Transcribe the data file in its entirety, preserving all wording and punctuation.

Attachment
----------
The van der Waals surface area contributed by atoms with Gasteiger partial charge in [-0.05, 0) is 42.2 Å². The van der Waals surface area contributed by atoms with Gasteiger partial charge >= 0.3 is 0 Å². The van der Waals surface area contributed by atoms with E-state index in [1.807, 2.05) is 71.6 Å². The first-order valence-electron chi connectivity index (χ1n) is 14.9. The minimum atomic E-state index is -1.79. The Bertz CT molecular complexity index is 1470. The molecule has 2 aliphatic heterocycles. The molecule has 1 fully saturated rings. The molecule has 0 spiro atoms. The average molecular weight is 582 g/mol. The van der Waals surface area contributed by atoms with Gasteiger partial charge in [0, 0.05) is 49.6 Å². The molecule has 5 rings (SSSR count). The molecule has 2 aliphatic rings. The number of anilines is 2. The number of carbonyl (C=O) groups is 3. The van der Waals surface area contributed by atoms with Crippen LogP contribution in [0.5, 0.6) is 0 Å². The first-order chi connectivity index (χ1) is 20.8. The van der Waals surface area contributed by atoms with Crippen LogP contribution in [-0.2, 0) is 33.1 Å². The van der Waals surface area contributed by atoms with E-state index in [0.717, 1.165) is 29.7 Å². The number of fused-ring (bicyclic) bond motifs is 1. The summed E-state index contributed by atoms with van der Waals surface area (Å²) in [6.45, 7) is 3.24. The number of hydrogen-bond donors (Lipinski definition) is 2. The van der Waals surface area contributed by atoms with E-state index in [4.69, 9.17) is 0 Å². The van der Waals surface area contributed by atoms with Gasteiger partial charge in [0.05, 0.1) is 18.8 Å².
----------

The van der Waals surface area contributed by atoms with Gasteiger partial charge in [-0.05, 0) is 42.2 Å². The van der Waals surface area contributed by atoms with Gasteiger partial charge >= 0.3 is 0 Å². The van der Waals surface area contributed by atoms with E-state index in [1.807, 2.05) is 71.6 Å². The first-order valence-electron chi connectivity index (χ1n) is 14.9. The minimum atomic E-state index is -1.79. The Bertz CT molecular complexity index is 1470. The molecule has 2 aliphatic heterocycles. The molecule has 1 fully saturated rings. The molecule has 0 spiro atoms. The average molecular weight is 582 g/mol. The van der Waals surface area contributed by atoms with Gasteiger partial charge in [0, 0.05) is 49.6 Å². The molecule has 5 rings (SSSR count). The molecule has 2 aliphatic rings. The number of anilines is 2. The number of carbonyl (C=O) groups is 3. The van der Waals surface area contributed by atoms with Crippen LogP contribution in [0.5, 0.6) is 0 Å². The first-order chi connectivity index (χ1) is 20.8. The van der Waals surface area contributed by atoms with Crippen LogP contribution in [-0.2, 0) is 33.1 Å². The van der Waals surface area contributed by atoms with E-state index in [0.717, 1.165) is 29.7 Å². The number of fused-ring (bicyclic) bond motifs is 1. The summed E-state index contributed by atoms with van der Waals surface area (Å²) in [6.45, 7) is 3.24. The number of hydrogen-bond donors (Lipinski definition) is 2. The van der Waals surface area contributed by atoms with E-state index in [4.69, 9.17) is 0 Å². The van der Waals surface area contributed by atoms with Gasteiger partial charge in [0.05, 0.1) is 18.8 Å².